On Saturday night, the Wildcat hockey team performed as though it was in an exhibition game against the United States Team Development Program’s Under-18 team. Luckily for the ‘Cats, who fell 5-2 at home, they were.
Despite the fact that the game was an exhibition contest and meant nothing in the big picture, the loss stung a bit for Northern Michigan (10-15-1 overall, 7-11-0 CCHA), as it came at the hands of players that have not yet reached their 18th birthdays.
“You never like to lose games, but they’re a good team,” junior Wildcat forward Tim Hartung said. “It’s not going to hurt us in any way in the NCAA, but whenever you play a game you always want to come to play and you never want to take any nights off. I just don’t think we came ready to play.”
The game served two main purposes for NMU: it gave the coaches a chance to see some inexperienced players in new situations and it allowed the team leaders a chance to rest. Seniors Matt Siddall and Andrew Sarauer, along with junior Nick Sirota and sophomore T.J. Miller were among the Wildcats that didn’t suit up for the game.
“I think that when you play that team, there is always a tendency for your better players to not really be as prepared or as focused as you’d like them to be,” head coach Walt Kyle said. “The truth is, if I could sit out 10 regulars in that game, I would.”
Scouting things out
Kyle said that, as a coach, he is aware of the number of scouts that usually follow the U-18 team around. With that in mind, he started freshman netminder Reid Ellingson, hoping he may turn some heads.
Instead, the goalie allowed five goals on 24 shots, while taking the loss.
“Reid got an opportunity to play. I knew going into the game that Reid was a draft-able player and we played all our guys that were draft-able,” Kyle said. “For Reid, it was a chance to get seen. I would’ve liked to have seen him have a great game, for his own sake.”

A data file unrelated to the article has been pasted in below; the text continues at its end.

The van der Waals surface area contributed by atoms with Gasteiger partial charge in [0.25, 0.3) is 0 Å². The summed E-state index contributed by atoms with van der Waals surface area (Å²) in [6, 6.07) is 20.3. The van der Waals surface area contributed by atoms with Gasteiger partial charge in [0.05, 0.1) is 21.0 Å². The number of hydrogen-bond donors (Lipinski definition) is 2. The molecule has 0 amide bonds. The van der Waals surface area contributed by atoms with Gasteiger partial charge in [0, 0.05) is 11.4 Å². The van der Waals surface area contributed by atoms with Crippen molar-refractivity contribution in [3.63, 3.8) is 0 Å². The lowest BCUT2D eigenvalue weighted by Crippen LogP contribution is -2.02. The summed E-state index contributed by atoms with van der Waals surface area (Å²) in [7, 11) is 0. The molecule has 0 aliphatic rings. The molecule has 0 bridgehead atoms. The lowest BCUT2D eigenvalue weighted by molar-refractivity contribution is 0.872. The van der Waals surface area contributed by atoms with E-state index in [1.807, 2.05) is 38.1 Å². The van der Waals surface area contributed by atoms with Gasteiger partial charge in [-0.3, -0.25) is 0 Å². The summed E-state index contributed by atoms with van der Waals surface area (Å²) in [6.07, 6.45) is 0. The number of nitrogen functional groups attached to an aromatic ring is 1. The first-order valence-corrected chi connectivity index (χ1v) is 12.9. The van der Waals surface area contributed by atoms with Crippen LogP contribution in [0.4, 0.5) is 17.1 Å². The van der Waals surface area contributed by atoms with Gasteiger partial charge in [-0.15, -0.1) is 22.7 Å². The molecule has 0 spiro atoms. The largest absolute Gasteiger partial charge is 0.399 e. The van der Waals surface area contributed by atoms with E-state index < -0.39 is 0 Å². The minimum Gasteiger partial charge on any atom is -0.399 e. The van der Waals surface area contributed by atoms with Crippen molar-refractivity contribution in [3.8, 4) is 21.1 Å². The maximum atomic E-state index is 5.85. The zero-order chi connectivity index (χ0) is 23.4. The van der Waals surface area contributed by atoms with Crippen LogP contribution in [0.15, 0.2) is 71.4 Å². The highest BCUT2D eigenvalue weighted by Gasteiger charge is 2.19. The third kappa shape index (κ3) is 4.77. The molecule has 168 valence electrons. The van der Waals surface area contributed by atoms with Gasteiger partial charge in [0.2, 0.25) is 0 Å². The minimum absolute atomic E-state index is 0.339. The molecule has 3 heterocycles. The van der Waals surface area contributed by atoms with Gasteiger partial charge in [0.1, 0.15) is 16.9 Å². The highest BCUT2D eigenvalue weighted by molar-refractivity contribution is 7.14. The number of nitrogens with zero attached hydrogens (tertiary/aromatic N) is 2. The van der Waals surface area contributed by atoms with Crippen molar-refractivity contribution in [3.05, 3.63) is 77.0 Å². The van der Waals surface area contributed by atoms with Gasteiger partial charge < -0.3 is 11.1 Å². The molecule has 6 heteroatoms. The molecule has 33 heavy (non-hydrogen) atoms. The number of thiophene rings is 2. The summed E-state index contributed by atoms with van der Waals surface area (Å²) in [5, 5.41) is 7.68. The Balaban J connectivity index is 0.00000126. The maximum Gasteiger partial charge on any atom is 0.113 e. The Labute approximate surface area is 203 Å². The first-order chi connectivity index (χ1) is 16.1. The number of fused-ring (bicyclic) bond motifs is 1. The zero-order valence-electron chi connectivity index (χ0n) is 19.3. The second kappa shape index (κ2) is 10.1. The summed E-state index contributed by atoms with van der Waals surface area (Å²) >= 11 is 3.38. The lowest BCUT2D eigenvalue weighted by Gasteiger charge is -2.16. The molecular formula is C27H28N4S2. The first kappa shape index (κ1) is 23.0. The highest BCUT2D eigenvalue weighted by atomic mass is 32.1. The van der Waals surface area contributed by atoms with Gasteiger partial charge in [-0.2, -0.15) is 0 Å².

Scouts or no scouts, NMU must now prepare to move on to their next challenge, a series against the powerhouse No. 2 Michigan Wolverines (22-3-1, 15-2-1).
“It’s pretty embarrassing for the organization to let some 18-unders walk into our barn and take over,” junior forward Nathan Sigmund said. “But it’s one of those weekends that guys have to put behind them, because we’ve got a big weekend coming.”
Prior to last weekend, the Wolverines had spent the majority of the last two months atop the college hockey world and had won 22 of their last 23 contests. Then they ran into the No. 4 Michigan State Spartans (17-5-5, 13-2-3), who beat and tied Michigan over the weekend.
The Wildcats have already seen Michigan once this season, as they were swept by the Wolverines during an October weekend in Marquette. The upcoming series will be in Michigan’s Yost Ice Arena and should give the NMU players a measuring stick for their season.
“The past couple of years we’ve gotten one down there, but that is one of the hardest places to play in college hockey,” Hartung said. “If we don’t come ready to play, it could be really bad. But if we come ready to play, I think we’ve got guys in here that can play with them.”
Kyle also talked about how the two teams are so similar with regards to age and that both have rosters that are overwhelmed with young talent.
The difference, according to the coach, was that Michigan has a powerful core of veteran players. Senior forwards Kevin Porter and Chad Kolarik have combined for 40 goals this season and teamed up to collect seven points during the last series against NMU.
“You really have to be cognizant of those two guys and they are able to play those guys a ton,” Kyle said. “They’ve also got a first-round pick with (Mark) Matera at defense and a first or second-round pick with (defenseman Chris) Summers. They’re loaded.”
And while his team may have been a little flat against the U-18 team last weekend, Kyle feels his team will respond well this weekend. The team has to respect Michigan, he said, but they also can’t be intimidated.
“Our guys have to understand and be very prepared because they are a very dynamic team. I don’t imagine there will be any underestimating.”